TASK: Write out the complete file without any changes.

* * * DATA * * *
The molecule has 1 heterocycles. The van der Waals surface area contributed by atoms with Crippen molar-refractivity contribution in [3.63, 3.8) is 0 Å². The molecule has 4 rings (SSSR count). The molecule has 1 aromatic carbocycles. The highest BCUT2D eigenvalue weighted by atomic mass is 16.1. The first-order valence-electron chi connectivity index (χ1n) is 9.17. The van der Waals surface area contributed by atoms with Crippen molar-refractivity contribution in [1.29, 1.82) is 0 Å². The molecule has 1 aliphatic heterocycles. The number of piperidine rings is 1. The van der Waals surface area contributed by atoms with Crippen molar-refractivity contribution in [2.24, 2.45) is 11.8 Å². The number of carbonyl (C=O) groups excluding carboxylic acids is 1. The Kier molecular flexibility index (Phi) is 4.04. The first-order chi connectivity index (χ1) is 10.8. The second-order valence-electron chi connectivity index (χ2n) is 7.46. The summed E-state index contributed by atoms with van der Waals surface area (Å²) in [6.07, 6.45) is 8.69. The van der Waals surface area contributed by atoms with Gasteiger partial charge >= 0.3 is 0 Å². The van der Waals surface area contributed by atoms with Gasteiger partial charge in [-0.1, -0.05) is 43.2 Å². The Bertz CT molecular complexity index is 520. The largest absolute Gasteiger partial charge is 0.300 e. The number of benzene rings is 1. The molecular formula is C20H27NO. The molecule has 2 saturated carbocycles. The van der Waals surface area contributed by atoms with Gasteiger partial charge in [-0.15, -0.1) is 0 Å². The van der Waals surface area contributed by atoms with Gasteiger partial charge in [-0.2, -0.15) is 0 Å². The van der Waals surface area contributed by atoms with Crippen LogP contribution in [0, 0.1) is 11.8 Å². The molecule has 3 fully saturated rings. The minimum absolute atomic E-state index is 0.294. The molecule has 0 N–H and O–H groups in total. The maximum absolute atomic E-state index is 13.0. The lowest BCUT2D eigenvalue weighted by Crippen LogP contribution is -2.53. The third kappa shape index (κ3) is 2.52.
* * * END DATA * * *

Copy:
The molecule has 1 heterocycles. The van der Waals surface area contributed by atoms with Crippen molar-refractivity contribution in [3.63, 3.8) is 0 Å². The molecule has 4 rings (SSSR count). The molecule has 1 aromatic carbocycles. The highest BCUT2D eigenvalue weighted by atomic mass is 16.1. The first-order valence-electron chi connectivity index (χ1n) is 9.17. The van der Waals surface area contributed by atoms with Crippen molar-refractivity contribution in [1.29, 1.82) is 0 Å². The molecule has 1 aliphatic heterocycles. The number of piperidine rings is 1. The van der Waals surface area contributed by atoms with Crippen molar-refractivity contribution in [2.24, 2.45) is 11.8 Å². The number of carbonyl (C=O) groups excluding carboxylic acids is 1. The Kier molecular flexibility index (Phi) is 4.04. The first-order chi connectivity index (χ1) is 10.8. The second-order valence-electron chi connectivity index (χ2n) is 7.46. The summed E-state index contributed by atoms with van der Waals surface area (Å²) in [6.07, 6.45) is 8.69. The van der Waals surface area contributed by atoms with Gasteiger partial charge >= 0.3 is 0 Å². The van der Waals surface area contributed by atoms with Gasteiger partial charge in [-0.1, -0.05) is 43.2 Å². The Bertz CT molecular complexity index is 520. The largest absolute Gasteiger partial charge is 0.300 e. The number of benzene rings is 1. The molecular formula is C20H27NO. The molecule has 2 saturated carbocycles. The van der Waals surface area contributed by atoms with Gasteiger partial charge in [-0.15, -0.1) is 0 Å². The van der Waals surface area contributed by atoms with Gasteiger partial charge in [-0.2, -0.15) is 0 Å². The van der Waals surface area contributed by atoms with Crippen LogP contribution in [0, 0.1) is 11.8 Å². The molecule has 3 fully saturated rings. The minimum absolute atomic E-state index is 0.294. The molecule has 0 N–H and O–H groups in total. The maximum absolute atomic E-state index is 13.0. The lowest BCUT2D eigenvalue weighted by Crippen LogP contribution is -2.53. The third kappa shape index (κ3) is 2.52.